After searching for the philosophy of happiness in twentieth-century Britain, I came across Bertrand Russell’s (1872-1970) The Conquest of Happiness, published in 1930. To my surprise, I found his beliefs on happiness rather modern, and similar to the sort of ideas about happiness you can read about in self-help books today. Nevertheless, I found his work inspiring. Russell wrote this book to ‘suggest a cure’ for the day-to-day unhappiness that most people suffer from in civilised countries.  [21]

The key concept of happiness that I took away from Russell’s book was to stop worrying:

‘When you have looked for some time steadily at the worst possibility and have said to yourself with real conviction, “Well, after all, that would not matter so very much,’ you will find that your worry diminishes to a quite extraordinary extent.’ [22]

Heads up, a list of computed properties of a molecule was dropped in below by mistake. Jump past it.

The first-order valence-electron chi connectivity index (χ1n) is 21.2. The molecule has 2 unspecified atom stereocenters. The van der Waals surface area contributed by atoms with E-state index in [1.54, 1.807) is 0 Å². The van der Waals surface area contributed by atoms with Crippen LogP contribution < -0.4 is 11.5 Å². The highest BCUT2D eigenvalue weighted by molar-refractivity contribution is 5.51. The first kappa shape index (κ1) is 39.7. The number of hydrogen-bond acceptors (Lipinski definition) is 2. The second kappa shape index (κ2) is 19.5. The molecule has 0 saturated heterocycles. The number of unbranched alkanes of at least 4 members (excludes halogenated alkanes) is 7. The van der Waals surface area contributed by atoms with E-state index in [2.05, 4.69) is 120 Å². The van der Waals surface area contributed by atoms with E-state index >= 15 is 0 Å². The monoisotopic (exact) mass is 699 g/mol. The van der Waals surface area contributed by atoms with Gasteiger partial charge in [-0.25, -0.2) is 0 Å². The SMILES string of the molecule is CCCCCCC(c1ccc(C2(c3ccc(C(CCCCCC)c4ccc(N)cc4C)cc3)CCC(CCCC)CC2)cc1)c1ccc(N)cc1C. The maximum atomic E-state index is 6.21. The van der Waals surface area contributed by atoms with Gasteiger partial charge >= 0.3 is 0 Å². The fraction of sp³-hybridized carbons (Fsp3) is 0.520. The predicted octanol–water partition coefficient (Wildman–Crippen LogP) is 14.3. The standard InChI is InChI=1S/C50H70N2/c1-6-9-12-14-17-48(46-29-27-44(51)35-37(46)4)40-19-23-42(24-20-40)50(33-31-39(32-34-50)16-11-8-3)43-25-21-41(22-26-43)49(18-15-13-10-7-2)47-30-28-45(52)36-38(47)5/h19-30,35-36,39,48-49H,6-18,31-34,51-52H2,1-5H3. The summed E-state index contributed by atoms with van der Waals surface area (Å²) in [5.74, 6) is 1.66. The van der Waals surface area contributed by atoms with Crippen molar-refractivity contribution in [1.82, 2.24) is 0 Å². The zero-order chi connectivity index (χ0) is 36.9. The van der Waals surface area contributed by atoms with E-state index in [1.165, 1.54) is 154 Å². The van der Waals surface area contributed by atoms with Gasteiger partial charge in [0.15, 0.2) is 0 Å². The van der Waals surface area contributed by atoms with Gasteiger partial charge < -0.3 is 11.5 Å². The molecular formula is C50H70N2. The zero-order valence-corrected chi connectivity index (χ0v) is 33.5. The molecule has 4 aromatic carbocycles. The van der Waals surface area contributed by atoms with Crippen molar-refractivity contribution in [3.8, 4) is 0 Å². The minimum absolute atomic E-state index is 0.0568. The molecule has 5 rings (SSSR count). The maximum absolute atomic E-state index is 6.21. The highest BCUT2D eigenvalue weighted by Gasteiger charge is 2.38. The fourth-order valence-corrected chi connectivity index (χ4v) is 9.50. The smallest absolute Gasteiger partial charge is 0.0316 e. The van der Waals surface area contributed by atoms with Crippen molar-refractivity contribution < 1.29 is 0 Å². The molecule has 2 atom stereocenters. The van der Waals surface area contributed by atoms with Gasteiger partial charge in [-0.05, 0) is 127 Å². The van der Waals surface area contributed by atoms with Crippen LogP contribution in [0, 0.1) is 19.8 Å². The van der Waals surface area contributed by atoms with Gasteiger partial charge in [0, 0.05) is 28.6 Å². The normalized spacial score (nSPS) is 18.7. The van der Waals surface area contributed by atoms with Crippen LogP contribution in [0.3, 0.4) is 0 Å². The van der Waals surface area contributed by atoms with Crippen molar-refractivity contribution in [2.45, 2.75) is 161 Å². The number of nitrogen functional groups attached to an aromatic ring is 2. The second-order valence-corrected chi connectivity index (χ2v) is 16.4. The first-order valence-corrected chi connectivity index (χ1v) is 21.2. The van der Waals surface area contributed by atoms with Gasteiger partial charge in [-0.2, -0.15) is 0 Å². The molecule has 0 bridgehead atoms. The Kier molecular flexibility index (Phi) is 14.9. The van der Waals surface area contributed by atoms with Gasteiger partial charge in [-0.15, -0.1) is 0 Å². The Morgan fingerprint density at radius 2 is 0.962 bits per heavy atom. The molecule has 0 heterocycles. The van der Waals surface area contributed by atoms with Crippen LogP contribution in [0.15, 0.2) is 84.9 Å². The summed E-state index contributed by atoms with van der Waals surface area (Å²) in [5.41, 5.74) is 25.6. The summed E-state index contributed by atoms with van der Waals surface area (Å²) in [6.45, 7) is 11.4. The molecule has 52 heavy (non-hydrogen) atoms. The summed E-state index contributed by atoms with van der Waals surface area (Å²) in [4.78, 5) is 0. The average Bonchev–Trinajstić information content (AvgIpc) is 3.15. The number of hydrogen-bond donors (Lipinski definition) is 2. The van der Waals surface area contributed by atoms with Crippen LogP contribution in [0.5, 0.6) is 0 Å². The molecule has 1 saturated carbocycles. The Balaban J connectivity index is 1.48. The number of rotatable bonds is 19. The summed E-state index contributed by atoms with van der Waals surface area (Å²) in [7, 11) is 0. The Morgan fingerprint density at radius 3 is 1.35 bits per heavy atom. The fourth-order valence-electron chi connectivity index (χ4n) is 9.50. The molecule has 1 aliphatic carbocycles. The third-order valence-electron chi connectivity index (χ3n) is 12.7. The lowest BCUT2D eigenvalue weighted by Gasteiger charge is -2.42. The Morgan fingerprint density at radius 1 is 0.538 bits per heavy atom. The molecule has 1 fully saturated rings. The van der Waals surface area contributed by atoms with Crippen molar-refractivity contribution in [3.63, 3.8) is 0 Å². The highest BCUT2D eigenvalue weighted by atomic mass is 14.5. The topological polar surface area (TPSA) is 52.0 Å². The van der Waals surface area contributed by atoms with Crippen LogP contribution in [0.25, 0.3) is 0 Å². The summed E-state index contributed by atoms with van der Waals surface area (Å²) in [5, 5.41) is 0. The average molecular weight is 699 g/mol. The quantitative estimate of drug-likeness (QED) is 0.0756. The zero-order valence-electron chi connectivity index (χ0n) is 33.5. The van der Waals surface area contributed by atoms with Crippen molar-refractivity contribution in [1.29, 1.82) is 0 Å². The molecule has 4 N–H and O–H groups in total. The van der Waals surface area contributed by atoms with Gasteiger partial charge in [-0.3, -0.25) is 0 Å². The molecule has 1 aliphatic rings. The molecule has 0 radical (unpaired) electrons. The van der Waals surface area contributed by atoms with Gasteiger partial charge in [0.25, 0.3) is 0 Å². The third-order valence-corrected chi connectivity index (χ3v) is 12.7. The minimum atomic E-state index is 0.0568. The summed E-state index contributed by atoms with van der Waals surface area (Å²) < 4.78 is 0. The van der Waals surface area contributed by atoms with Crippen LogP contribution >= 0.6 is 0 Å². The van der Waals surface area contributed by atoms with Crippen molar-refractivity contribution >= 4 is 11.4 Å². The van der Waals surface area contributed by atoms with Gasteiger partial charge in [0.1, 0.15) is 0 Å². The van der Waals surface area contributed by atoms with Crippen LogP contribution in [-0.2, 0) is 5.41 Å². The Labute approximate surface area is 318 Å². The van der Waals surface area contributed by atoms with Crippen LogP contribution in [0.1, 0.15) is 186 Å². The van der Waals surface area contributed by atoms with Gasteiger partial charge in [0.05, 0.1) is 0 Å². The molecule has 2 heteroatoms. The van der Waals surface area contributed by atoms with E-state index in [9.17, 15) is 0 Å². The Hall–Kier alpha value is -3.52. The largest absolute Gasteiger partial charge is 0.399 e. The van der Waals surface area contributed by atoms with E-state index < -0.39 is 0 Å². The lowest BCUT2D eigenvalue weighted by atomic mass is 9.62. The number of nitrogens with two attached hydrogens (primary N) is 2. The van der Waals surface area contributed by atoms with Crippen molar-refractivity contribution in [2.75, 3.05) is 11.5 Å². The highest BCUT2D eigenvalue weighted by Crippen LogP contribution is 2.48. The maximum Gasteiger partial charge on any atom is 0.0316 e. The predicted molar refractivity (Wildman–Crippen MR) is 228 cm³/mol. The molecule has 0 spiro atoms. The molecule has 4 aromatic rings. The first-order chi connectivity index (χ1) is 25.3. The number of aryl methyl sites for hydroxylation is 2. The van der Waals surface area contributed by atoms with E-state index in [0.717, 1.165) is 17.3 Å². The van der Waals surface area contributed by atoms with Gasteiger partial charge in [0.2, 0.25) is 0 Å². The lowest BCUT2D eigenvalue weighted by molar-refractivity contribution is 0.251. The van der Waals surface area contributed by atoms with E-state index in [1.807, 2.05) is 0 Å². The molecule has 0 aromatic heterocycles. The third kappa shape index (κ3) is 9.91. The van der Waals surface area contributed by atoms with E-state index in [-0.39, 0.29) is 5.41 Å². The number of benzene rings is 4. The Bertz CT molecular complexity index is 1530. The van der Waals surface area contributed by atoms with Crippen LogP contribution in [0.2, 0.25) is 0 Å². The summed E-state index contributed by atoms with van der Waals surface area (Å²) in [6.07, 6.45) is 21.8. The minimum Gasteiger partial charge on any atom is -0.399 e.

This also means to stop worrying about what other people think of you, since most people will not think about you anywhere near as much as you think [23], essentially suggesting that people overestimate other negative people’s feelings about them.

With around two thousand self-help books being published every year, it can be argued that happiness is more central to modern-day society than any other time in history. [24]

However, as well as aiming to achieve happiness, there is now a huge emphasis on how to reduce symptoms which prevent happiness, such as anxiety and depression.  According to the Huffington Post, around 350,000,000 people around the world are affected by some form of depression. These extortionate statistics has led to the creation of organisations such as Action For Happiness, whose aim is to reduce misery in people’s lives, and encourage people to create more happiness and less unhappiness in the world.